Crossed Branches and Pruning

When pruning shrubs and trees there are certain characteristics you need to look for to determine where to cut, how to cut, when to cut, or even what to cut. It's like a good mystery movie with the who, what, when, and where! One very important thing to watch out for is crossed branches (this would be a who). Crossed branches are branches that have grown into a position where the bark rubs against the bark of another branch or trunk. Crossed branches can rub when the wind blows gradually scraping away the bark and causing damage. If left long enough the branches will gradually merge together possibly making the form of the plant look a little less desirable. The other day when out in the garden I took a short video that demonstrated what it looks like when branches cross. It happens fairly frequently and even more so with…

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Bad Breaks

Broken branch of a crape myrtle Sometimes in gardening, as in life, we experience bad breaks. We don't intend for these to happen, they just do. Whether caused by too much stress, mistakes, or happenstance the only power we have over these breaks is to clean up and hope for the best. Such is the case with one of my crape myrtles planted along our property line border. The crape myrtles have a beautiful watermelon red color when in bloom but the recent rains have left their branches heavy with moisture.  Add to that a dash of wind and you have a recipe for a bad break. The crape myrtles broke off right at a branching point (or crotch) where two of the major branches were joined. Here's a closer look at the break point.  The joint is split down the middle which isn't good because it leaves a large…

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The Crape Myrtle Border

Along one side of our property there is a narrow strip of land between the house and our neighbors' properties.  There isn't much room to do a whole lot of gardening (or so I originally thought) and this side of the house felt exposed when we bought our home in 2007.  This is how it looked a couple years ago just after I planted a short row of hemlocks as a privacy screen: November 2007 And this is how it looks today: August 2011 You can't even see the hemlocks now.  I planted the crape myrtles in between each hemlock. We later lost two of the hemlocks then I replanted one then promptly lost it.  The two that remain are doing great now.  They get protection from the summer sun by the fast growing crape myrtles. In the winter we'll have evergreen color on the border. I added the stone…

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The Long View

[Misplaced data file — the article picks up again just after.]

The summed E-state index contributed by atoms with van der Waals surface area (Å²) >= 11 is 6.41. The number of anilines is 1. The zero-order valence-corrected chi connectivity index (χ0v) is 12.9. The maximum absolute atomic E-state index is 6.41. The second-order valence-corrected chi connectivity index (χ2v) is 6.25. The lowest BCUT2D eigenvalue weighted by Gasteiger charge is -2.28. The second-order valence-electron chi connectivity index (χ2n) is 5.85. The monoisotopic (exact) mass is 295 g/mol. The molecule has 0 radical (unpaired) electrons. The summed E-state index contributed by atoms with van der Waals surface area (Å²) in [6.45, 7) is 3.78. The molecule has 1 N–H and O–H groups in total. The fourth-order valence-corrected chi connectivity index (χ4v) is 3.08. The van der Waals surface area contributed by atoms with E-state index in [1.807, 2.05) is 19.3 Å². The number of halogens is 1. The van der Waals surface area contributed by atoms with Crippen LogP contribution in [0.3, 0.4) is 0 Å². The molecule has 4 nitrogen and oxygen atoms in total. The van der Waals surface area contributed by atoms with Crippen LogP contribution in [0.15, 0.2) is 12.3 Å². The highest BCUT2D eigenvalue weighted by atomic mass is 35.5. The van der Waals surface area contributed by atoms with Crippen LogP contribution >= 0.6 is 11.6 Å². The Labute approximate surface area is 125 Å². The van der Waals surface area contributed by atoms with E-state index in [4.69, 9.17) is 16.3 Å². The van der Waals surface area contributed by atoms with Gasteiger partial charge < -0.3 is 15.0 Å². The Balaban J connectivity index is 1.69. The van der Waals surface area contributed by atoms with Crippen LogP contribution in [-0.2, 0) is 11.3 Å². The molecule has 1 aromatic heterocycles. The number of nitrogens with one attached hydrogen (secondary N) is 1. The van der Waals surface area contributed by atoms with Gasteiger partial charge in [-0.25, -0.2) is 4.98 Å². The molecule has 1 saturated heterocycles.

Have you ever stood back and tried to observe your garden at a different angle? Maybe from up high on a slope? Or down low from the ground looking up at the flowers and trees? Sometimes it's helpful to take a different perspective in order to plan out your garden better.  Here's an example. I took this picture the other day from our side garden.  The side garden is on the eastern side of our house and includes the corner shade garden as well as the border garden. Along the border I have a row of crape myrtles with a hedge of caryopteris planted underneath. This would be an awesome location for some hydrangeas but since more shade isn't present my caryopteris works just fine.  It will begin blooming later this month and should continue to bloom through September. What else do you see in the photo? Way back off…

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How a Crape Myrtle Should Be Pruned

You hear about it all the time crape myrtles being unceremoniously chopped off before they can become what they should be. This pruning method is best known as crape murder. The result of crape murder is a plant that ends up with lollipop like flowering tops with branches that flop all around in the slightest breeze. Can you tell I'm not a fan? But I am a fan when the pruning is done right. That means allowing 1, 3, or 5 stems to grow into a multibranched tree. It's a fantastic sight, when done right: Here's an example of crape myrtle pruning gone right! This crape myrtle at my parent's house has been a allowed to grow into a full size tree. The suckers get cleaned up regularly and dead branches get pruned every now and then. This particular tree lost it's other main branch because of the freeze of…

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Crape Myrtle Propagation: Step by Step

This weekend I picked up some cuttings of a red flowering crape myrtle to propagate. I took 6 inch hardwood cuttings that were just beginning to leaf out. Since I didn't have time to treat them right away I left them in a jar of water overnight to stay moist and treated them with rooting hormone the next day. Here's the crape myrtle propagation method step by step. (Of course it can be used for many other plants as well.) Crape Myrtle Propagation 1. Prepare your potting medium. In this case I used sand but a 50/50 mix of sand and peat would work fine. Vermiculite is another good medium to use. 2.Take the cut end of the crape myrtle and dip it into the rooting hormone. I usually just dump a little hormone into a cup then dab the end of the cutting into it. Don't stick your cutting…

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